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By Elizabeth Cathie

Elizabeth says: Since beginning to write I’ve discovered the joy of seeing characters come alive, and stories grow from an idea. I write stories inspired by events in the lives of those around me, and by the community in which I live.

Something is amiss in the woodshed this cold and wintry Saturday afternoon. Something, or somebody, is in there; a thing or a body which should be somewhere else and not in their woodshed where they like to play. They’ve heard snuffling and shuffling.

“What is it?” the one asks.

“I don’t know,” the other, identical one, replies.

“We should go in and look,” declares one, pretending boldness.

Eight year old hands clasp each other as one child pulls towards the woodshed and one pulls away.

“It might be scary,” dark eyes look into the mirror of the other’s face.

“It might be horrid,” the mirror face replies.

“It might be a monster,” the one whispers, mouth close by the ear of her twin so that the monster might not know that it is being discovered. Two hearts beating fast now. No need for words. Minds thinking alike; sticky palm clutching sticky palm. Each pushes the other towards the shed. Each pulls the other away.

“You go first.”

“No, you go first.”

“I said it first.”

“I thought it first.”

Neither child wants to open the shed door but wants the other to do so. Anger at inaction mixes with fear as four tentative feet approach the old, gnarled door. Suddenly one leaps forward spurred on by a sudden surge of courage. She grabs the old, rusty door-catch with her free hand, pulls the door open. Cries of Nooo I’m scared echo around her head.

The two leap backwards together. The monster tumbles out of the shed, a rolling, grunting, squishy blob of purple and green iridescent flesh. 

“Arrrggh! a monster,” come the identical screams, gripped hands pulling bodies close.

The monster stops in his tumbling – bemused, confused by the sudden noise after the quiet of the shed. He turns his head around, leans down, looks at the two funny little human creatures, grunts sadly and then rolls himself down the garden path and over the garden gate into the field.

“A monster,” one whispers.

“A monster,” the other agrees.

Inside the shed the sisters see nothing amiss, everything is just as it usually is – if a little squashed by the monster.

“He was a big monster,” says one.

“Huge,” says the other, “very, very huge.”

“Such pretty colours.”

“Yes, so pretty and so shiny.”

They sit on the little wooden seats. They’re strangely quiet, pondering. It’s getting cold in the shed with the door open but neither of them wants to close it. The one gives an exaggerated shiver. She tucks her hands into her pockets hunching herself into a bundle. The other swings her legs up and down, scuffing her old red boots along the dusty floor of the shed.

“The monster looked so sad,” says one looking at her sister, her face blotchy red like it goes when she’s trying not to cry.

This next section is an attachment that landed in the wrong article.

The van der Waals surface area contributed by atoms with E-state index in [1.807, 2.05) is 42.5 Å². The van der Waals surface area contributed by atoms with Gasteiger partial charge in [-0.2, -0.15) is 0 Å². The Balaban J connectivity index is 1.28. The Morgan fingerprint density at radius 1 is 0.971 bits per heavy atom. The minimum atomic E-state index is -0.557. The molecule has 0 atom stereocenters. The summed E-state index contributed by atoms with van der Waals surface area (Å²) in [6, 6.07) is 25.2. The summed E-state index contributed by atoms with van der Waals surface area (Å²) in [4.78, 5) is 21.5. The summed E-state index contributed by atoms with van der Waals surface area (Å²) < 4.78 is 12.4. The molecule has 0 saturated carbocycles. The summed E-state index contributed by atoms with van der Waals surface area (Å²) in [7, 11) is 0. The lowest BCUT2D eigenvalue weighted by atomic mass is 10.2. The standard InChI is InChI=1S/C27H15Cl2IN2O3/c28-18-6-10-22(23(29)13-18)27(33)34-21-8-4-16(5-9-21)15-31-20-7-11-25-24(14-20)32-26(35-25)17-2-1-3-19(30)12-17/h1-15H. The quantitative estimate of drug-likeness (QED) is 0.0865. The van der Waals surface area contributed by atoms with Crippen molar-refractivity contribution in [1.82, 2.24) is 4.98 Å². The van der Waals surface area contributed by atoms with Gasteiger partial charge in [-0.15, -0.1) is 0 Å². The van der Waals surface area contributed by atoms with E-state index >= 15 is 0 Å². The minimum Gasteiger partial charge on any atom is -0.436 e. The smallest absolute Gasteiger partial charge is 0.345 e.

“Yes,” said the other, “he looked very sad.” She rubbed at her nose with the back of her gloved hand. After a while she said, in a voice incredulous with wonder, “Do you think the monster was scared of us?”

Back in the kitchen having tea and cake with their mother they’re oddly quiet, not able to share their afternoon adventures with her. The one is weighing up the possibility of being allowed a second slice of cake. The other – sure that the answer to that question would be no – doesn’t bother herself with such a thought. They both look towards the door when it opens to let their father come in. Through the doorway they see the dark outside and they feel the coldness of the winter afternoon around their legs as it slides in alongside him. 

“I’m having a word with those community leaders again in the morning,” he says in his cross voice as he sits down at the table, “what are they called?”

“The Human and Monster Community Project Steering Group Committee’” one child is very precise.

“H and M leaders,” the other child less so.

“Well – whatever they’re called there’s a real blind spot on that corner back there. I almost ran into a monster.”

The next morning the two return to the shed – their shed. The door is swinging gently on its hinges.

“Oh! It’s empty,” says one.

The other peers through the doorway with her, “Yes, empty.”

“So,” says her sister, “what shall we do?”

The other stands in the middle of the shed, looks around in the mode of a surveyor checking out a job, holds her chin between her thumb and forefinger then says,

“We’ll move out all of the rubbish then we’ll put all this stuff here,” she gestures towards an array of old, rusty ironmongery, “up onto the shelves. Then we’ll sweep it all out and clean up the window. Then we’ll bring in the blanket and the old quilt and we’ll make it all nice and snug and cosy.”

Her sister looks a little daunted by this list. She says quietly, “OK.”

Two hours later all is completed and they head off through the gate, into the field and then down into the wood.

“How will we find him?”

“We’ll call him – but just quietly so we don’t scare him.”

They reach for each other’s hand. Each wills the other to be brave and go first. Each is a tiny bit scared. They call, “Hellooooo! Monster! Are you there?”

“Monster, where are you?”

“We won’t hurt you Monster. We’re sorry we scared you.”

“Really sorry we scared you.’

And then, just as it’s getting to be home time – tea and cake time – they see him; a heap of squidgy, shiny, purple and green flesh lying at the base of a big oak tree.

“Oh, Monster, there you are,” says the one.

They crouch down side by side amidst the leaves and smelly vegetation.

“Don’t be scared, Monster. We’ve made you a lovely den,” says one.

“So you’ll be comfy and warm,” says the other.“We’ll bring you cake,” they say together.